Journal article 87 views 13 downloads
Separating and Purifying Mycosporine-like Amino Acids from Cyanobacteria for Application in Commercial Sunscreen Formulations
BioTech, Volume: 12, Issue: 1, Start page: 16
Swansea University Authors: Valeria Candelo, Carole Llewellyn
PDF | Version of Record
© 2023 by the authors. This article is an open access article distributed under the terms and conditions of the Creative Commons Attribution (CC BY) licenseDownload (1.77MB)
DOI (Published version): 10.3390/biotech12010016
Using algal-derived mycosporine-like amino acids (MAAs) in sunscreen formulations is constrained by low cellular concentrations of MAAs and by the high costs associated with harvesting algal cells and extracting the MAAs. Here, we report an industrial scalable method using a membrane filtration appr...
Check full text
No Tags, Be the first to tag this record!
Using algal-derived mycosporine-like amino acids (MAAs) in sunscreen formulations is constrained by low cellular concentrations of MAAs and by the high costs associated with harvesting algal cells and extracting the MAAs. Here, we report an industrial scalable method using a membrane filtration approach to purify and concentrate aqueous extracts of MAAs. The method includes an additional biorefinery step enabling purification of phycocyanin, an established valuable natural product. Cultivated cells of the cyanobacterium Chlorogloeopsis fritschii (PCC 6912) were concentrated and homogenised to produce a feed for sequential processing through three membranes of decreasing pore size to obtain a retentate and permeate for each step. Microfiltration (0.2 µm) was used to remove cell debris. Ultrafiltration (10,000 Da) was used to remove large molecules and recover phycocyanin. Finally, nanofiltration (300–400 Da) was used to remove water and other small molecules. Permeate and retentate were analysed using UV-visible spectrophotometry and HPLC. The initial homogenised feed had a shinorine concentration of 5.6 ± 07 mg L−1. The final nanofiltered retentate resulted in a 3.3 times-purified concentrate (shinorine concentration of 18.71 ± 0.29 mg L−1). Significant process losses (35%) highlight scope for improvement. Results confirm the potential of membrane filtration to purify and concentrate aqueous solutions of MAAs with simultaneous separation of phycocyanin highlighting a biorefinery approach.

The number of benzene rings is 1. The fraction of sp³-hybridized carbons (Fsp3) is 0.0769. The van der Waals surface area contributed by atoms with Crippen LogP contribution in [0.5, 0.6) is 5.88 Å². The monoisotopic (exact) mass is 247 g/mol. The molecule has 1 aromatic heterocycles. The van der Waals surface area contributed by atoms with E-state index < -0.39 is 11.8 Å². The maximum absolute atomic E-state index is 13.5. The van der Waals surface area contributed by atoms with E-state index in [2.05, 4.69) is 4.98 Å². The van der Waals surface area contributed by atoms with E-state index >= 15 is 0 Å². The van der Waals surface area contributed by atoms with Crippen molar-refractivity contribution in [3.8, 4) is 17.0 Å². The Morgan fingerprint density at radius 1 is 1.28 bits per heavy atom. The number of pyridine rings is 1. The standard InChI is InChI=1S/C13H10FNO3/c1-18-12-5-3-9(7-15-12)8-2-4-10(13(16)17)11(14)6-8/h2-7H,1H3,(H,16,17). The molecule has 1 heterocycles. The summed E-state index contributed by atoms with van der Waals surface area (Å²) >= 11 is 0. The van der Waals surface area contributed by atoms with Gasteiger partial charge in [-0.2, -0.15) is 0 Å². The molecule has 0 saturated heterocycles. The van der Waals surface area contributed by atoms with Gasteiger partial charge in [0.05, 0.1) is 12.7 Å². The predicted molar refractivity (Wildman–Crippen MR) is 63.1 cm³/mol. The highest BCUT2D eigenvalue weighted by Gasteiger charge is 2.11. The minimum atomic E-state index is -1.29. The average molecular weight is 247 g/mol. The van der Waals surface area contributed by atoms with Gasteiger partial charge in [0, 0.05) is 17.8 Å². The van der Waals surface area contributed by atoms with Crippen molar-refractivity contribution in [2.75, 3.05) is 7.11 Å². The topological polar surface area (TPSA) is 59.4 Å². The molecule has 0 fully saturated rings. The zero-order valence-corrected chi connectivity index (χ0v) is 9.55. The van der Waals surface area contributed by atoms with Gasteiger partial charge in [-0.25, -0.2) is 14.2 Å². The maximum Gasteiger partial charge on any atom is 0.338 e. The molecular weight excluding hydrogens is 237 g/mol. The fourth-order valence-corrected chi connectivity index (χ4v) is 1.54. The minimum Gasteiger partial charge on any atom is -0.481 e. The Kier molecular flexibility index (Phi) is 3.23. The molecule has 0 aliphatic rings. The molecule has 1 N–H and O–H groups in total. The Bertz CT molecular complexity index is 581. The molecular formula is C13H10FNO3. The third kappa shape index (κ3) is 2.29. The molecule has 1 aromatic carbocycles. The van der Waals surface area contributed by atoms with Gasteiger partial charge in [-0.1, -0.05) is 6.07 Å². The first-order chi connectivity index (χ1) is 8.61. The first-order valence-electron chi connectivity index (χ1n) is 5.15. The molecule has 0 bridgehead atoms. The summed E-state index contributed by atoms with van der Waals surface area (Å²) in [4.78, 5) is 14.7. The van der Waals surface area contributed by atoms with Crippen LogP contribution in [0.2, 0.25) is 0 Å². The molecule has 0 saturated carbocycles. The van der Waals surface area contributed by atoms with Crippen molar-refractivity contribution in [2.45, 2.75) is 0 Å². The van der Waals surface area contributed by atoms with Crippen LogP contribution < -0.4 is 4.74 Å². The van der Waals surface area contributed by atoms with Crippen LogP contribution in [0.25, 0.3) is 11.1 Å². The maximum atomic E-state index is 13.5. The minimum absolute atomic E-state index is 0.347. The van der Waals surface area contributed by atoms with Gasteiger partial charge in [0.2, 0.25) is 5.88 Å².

Data Availability Statement:Data is available through contact with the authors.
mycosporine-like amino acids; membrane filtration; sunscreens; cyanobacteria; phycocyanin
Faculty of Science and Engineering
The work formed part of a Master’s Project for Valeria Candelo at Swansea University and was partially supported by funding from BBSRC Grant.Reference BB/S009825/1: Algae-UK: Exploiting the Algal Treasure Trove: Proof of Concept.